Auto parts industry to remain in red: study

OTTAWA - Canada's auto parts manufacturing sector will continue to lose money this year but return to profitability in 2011 and the following three years, a new study suggests.

OTTAWA - Canada's auto parts manufacturing sector will continue to lose money this year but return to profitability in 2011 and the following three years, a new study suggests.

The study was put together by the Conference Board of Canada and the Business Development Bank of Canada. The agencies project the sector will lose $41 million this year but have a $378 million profit in 2011, rising each of the next three years to $894 million in 2014.

Even this year's loss will be an improvement over 2009 when the auto parts sector lost $674 million during the worst recession in decades.

The industry outlook estimates there will be a dramatic improvement in Canadian employment by auto parts companies.

It forecasts there will 88,800 jobs in the sector in 2010, up from 71,100 last year and the first increase in several years.

The study also looked at a total of six sectors, including furniture, wood and aerospace. For the aerospace industry, profits are forecast to decline by 35 per cent to $269 million this year. The analysis projected that profits will gradually increase to $522 million in 2014.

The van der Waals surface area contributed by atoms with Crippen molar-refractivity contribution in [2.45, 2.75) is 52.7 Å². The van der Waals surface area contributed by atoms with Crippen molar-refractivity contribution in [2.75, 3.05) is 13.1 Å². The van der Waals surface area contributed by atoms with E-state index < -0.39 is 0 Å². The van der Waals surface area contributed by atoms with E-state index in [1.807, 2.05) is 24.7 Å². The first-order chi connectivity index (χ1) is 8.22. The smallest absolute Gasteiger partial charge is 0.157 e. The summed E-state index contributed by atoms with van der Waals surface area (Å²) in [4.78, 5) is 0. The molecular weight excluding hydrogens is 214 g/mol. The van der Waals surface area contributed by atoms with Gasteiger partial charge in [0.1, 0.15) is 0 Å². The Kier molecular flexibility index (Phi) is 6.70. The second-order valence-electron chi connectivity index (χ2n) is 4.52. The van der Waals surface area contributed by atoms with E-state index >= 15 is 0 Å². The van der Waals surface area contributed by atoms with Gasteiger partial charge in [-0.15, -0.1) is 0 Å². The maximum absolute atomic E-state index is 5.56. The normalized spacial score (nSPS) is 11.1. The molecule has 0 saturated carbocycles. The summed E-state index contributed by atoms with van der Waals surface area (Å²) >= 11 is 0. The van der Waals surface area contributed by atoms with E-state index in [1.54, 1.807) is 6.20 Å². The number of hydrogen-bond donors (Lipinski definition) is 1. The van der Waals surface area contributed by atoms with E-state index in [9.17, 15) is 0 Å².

But the conference board said that signals for demand are heading in the right direction.

"Military spending may be at risk due to the large budget deficits that many countries are now running, but demand for civil aircraft is expected to remain healthy, supported by strong demand in emerging markets and the need for airlines to increase fuel efficiency and cut greenhouse gas and noise emissions."

Challenges, however, will come from high-speed rail in Europe and China that reduce the need for flying.

In the printing industry, printers are facing technological changes — primarily from the shift to online publication — as well as environmental concerns, which limit the industry’s long-term growth prospects, the study said.

However, industry profitability is expected to grow to $240 million in 2010, compared to last year’s low of $210 million, and profits will increase modestly thereafter.

 
 
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